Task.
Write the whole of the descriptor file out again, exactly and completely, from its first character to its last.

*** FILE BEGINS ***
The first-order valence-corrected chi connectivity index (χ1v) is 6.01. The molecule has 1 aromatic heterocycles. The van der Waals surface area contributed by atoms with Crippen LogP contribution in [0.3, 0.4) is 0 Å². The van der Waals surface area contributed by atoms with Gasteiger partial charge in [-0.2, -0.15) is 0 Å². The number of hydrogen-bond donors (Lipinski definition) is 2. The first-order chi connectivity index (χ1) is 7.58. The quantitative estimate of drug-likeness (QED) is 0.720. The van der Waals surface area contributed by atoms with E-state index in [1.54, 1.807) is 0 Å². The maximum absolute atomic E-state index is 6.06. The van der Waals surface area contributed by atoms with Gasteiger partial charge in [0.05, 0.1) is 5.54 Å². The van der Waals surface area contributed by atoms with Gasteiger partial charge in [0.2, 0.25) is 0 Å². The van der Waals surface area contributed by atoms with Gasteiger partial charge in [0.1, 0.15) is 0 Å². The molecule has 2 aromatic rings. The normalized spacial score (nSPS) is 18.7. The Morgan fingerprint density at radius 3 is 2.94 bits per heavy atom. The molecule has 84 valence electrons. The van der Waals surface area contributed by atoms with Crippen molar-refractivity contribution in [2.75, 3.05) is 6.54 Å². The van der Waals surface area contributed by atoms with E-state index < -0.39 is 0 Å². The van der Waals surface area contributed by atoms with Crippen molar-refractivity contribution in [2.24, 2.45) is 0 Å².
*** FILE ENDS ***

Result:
The first-order valence-corrected chi connectivity index (χ1v) is 6.01. The molecule has 1 aromatic heterocycles. The van der Waals surface area contributed by atoms with Crippen LogP contribution in [0.3, 0.4) is 0 Å². The van der Waals surface area contributed by atoms with Gasteiger partial charge in [-0.2, -0.15) is 0 Å². The number of hydrogen-bond donors (Lipinski definition) is 2. The first-order chi connectivity index (χ1) is 7.58. The quantitative estimate of drug-likeness (QED) is 0.720. The van der Waals surface area contributed by atoms with E-state index in [1.54, 1.807) is 0 Å². The maximum absolute atomic E-state index is 6.06. The van der Waals surface area contributed by atoms with Gasteiger partial charge in [0.05, 0.1) is 5.54 Å². The van der Waals surface area contributed by atoms with Gasteiger partial charge in [0.2, 0.25) is 0 Å². The van der Waals surface area contributed by atoms with Gasteiger partial charge in [0.1, 0.15) is 0 Å². The molecule has 2 aromatic rings. The normalized spacial score (nSPS) is 18.7. The Morgan fingerprint density at radius 3 is 2.94 bits per heavy atom. The molecule has 84 valence electrons. The van der Waals surface area contributed by atoms with Crippen molar-refractivity contribution in [2.75, 3.05) is 6.54 Å². The van der Waals surface area contributed by atoms with E-state index < -0.39 is 0 Å². The van der Waals surface area contributed by atoms with Crippen molar-refractivity contribution in [2.24, 2.45) is 0 Å².